A reviewer for the ICE’s professional reviews on what it takes to become a qualified engineer.
The development of a professional civil engineer starts, at least for the employers, after the completion of an academic qualification such as a degree. For the trainee they may well consider that their professional development started whilst studying. For those who undertook summer placements or years out in industry this will certainly be the case. What follows academic study is initial professional development (IPD) and what often proves to be a difficult transition from academia to the workplace. The methods of learning at university differ considerably from those whilst working. There is less structure in the workplace and much more self-reliance needed to develop.
Initial professional development
Those wanting to qualify as a professional civil engineer are ultimately seeking to demonstrate, at a professional review, that they have the attributes sought by the Institution of Civil Engineers (ICE). These attributes include the two key areas of engineering knowledge and engineering application. To these are added a further seven professional attributes including commercial, health & safety, sustainability and professional commitment. The standards are set by the Engineering Council and then applied by the ICE. They are designed to replicate what civil engineers will need to thrive at work and to be competent.
The development of any professional civil engineer in the workplace will not be linear. Opportunities may arise at short notice and will need to be seized upon. Learning from doing is different to the structured delivery of lectures at university and not all trainees are adept at spotting and taking advantage of opportunities when they come along. The support of a mentor is key to assist this process. Trainee civil engineers under an ICE training agreement have the support of a supervising civil engineer to help their development, and possibly the support of others too, in a mentoring relationship. A system of meetings, development reports and the regular measurement of progress provides some of the structure that would otherwise be missing. It is important for the trainee to make the most of this relationship and “understand what lies behind the process”, explains Veronica Flint Williams of Environment Agency.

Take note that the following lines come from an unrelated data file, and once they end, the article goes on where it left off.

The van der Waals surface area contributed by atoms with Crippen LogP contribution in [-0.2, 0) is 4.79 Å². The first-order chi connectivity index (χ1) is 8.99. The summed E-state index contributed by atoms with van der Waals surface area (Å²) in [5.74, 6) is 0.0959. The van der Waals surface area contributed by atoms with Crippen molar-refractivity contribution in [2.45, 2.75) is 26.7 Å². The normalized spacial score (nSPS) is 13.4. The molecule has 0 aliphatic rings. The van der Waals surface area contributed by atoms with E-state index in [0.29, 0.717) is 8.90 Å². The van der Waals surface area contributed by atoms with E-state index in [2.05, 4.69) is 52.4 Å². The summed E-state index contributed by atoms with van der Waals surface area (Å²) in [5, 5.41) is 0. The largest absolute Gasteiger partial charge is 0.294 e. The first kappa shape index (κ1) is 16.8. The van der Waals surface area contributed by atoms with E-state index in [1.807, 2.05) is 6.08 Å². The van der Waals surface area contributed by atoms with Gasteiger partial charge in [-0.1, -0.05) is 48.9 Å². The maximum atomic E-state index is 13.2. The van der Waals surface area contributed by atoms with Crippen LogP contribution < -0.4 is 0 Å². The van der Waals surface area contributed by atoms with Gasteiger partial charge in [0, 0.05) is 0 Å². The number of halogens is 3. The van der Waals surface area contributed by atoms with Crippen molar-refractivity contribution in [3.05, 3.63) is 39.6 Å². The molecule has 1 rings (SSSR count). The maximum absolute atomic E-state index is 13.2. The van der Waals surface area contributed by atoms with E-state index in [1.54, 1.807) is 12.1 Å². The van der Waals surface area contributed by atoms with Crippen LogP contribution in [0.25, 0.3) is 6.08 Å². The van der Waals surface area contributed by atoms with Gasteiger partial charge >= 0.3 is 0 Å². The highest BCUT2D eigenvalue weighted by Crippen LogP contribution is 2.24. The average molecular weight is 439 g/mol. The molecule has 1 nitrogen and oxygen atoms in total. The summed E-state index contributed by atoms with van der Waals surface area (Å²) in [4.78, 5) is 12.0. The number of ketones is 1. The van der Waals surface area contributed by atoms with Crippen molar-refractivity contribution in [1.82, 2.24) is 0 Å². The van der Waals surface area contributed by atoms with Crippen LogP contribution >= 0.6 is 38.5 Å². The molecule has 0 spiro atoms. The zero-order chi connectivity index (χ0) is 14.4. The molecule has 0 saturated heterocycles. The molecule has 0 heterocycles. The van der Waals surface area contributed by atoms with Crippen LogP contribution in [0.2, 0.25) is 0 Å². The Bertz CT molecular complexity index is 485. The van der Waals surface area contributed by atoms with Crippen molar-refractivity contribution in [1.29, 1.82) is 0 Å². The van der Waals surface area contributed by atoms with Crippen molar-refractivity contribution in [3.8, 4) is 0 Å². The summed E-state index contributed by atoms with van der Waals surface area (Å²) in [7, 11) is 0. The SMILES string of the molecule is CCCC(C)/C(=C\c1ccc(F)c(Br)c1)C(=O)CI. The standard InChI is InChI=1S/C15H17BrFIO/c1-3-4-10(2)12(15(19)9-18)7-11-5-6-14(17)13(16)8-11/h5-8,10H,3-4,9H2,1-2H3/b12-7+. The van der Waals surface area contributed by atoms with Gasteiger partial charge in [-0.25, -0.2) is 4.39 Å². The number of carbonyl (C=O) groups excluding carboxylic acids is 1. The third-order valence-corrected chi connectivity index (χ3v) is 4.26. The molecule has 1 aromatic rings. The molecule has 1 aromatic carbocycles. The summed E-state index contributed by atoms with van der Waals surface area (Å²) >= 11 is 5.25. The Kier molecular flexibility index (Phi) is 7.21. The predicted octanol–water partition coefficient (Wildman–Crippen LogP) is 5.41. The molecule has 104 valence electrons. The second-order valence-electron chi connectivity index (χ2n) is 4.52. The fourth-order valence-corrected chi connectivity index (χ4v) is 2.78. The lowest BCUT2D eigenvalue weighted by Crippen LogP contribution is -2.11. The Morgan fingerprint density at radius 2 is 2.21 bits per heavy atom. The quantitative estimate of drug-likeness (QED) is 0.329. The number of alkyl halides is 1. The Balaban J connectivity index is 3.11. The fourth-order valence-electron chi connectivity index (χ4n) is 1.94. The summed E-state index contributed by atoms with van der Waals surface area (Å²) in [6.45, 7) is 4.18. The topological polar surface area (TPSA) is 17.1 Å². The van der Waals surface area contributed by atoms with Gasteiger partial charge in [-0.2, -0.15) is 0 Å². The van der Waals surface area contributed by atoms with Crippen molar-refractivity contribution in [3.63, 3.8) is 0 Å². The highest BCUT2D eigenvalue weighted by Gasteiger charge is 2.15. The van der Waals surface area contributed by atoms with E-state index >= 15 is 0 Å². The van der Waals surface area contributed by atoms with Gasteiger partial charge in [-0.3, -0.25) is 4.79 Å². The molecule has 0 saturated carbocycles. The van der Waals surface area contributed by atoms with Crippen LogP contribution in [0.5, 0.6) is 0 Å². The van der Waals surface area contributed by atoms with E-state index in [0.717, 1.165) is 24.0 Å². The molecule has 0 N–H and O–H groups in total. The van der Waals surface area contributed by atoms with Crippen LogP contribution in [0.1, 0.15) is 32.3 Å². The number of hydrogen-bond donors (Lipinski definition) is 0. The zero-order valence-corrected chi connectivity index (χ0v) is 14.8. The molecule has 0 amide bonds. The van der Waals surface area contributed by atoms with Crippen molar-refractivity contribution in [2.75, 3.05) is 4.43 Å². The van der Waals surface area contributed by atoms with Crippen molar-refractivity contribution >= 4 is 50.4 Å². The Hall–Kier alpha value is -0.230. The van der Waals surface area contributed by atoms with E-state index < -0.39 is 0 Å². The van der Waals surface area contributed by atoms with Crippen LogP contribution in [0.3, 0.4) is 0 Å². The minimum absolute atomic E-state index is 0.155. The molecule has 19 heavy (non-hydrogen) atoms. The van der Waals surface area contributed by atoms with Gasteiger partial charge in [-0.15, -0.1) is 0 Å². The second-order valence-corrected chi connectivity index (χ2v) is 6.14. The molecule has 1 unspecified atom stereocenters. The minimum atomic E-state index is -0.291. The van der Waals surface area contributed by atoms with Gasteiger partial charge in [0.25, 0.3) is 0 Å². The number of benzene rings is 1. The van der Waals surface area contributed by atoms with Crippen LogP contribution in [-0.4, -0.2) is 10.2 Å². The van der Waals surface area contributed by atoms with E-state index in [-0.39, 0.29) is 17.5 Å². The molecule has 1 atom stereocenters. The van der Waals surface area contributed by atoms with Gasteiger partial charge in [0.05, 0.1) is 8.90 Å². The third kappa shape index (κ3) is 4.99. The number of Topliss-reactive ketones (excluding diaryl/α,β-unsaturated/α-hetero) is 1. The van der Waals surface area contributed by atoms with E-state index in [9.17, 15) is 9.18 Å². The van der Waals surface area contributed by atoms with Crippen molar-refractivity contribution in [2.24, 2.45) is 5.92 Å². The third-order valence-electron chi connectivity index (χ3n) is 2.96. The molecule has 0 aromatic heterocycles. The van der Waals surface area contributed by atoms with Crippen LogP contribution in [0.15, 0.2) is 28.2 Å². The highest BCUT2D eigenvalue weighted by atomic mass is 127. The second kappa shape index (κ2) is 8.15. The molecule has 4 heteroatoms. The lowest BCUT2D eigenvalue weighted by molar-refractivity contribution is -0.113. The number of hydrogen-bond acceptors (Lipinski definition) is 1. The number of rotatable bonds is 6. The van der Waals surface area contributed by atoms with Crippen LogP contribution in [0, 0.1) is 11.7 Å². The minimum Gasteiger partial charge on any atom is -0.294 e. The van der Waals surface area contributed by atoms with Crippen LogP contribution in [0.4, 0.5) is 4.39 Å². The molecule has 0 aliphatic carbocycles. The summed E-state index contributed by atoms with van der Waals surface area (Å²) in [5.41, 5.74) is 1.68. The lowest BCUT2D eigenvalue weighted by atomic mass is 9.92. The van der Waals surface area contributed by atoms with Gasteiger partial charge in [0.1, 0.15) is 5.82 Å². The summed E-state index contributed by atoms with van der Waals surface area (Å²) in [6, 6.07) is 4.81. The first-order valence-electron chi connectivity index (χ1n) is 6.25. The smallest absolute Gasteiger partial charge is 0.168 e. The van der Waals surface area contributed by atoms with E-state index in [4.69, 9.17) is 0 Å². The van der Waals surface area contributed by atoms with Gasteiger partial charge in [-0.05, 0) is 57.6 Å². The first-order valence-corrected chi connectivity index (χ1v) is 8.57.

As trainees progress through their career they will become less reliant on the detailed support of their mentors and more self-supporting. With the ability to self-plan and to recognise development opportunities they will progress to achieving the ICE’s nine attributes before deciding (with support from their mentors) when to sit a professional review. The review is an independent assessment of their attributes though the submission of a report, delivery of a presentation, an interview and a piece of written work undertaken in exam conditions. The trainee’s mentor and others in the support network will need to judge when the time is right to sit a review and this will involve a dispassionate review of the trainee’s progress. This is a key decision for the mentor and trainee.
Continuing professional development
Of course, (hopefully) passing a professional review is not the end of the process. Members of the ICE (as with those in every other professional body) have a duty to undertake continuing professional development (CPD) and to support the CPD of others. I am encouraged by the speed with which many recently qualified engineers start to support the development of the next generation. Continuing development not only complies with the Institution’s requirements but will add to the engineer’s employability and marketability. Many engineers also go on to become mentors to new graduates, completing the circle.
You might want to move your career forward and become a qualified engineer but it’s not unusual to feel stuck not knowing how or even where to begin. From understanding the professional reviews process to mentoring graduate engineers to hone their skills, Bundle: ICE Professional Development, available in print, offers a full and thorough overview of the ICE’s processes and the civil engineering industry more widely. You can also find the content in eBook format: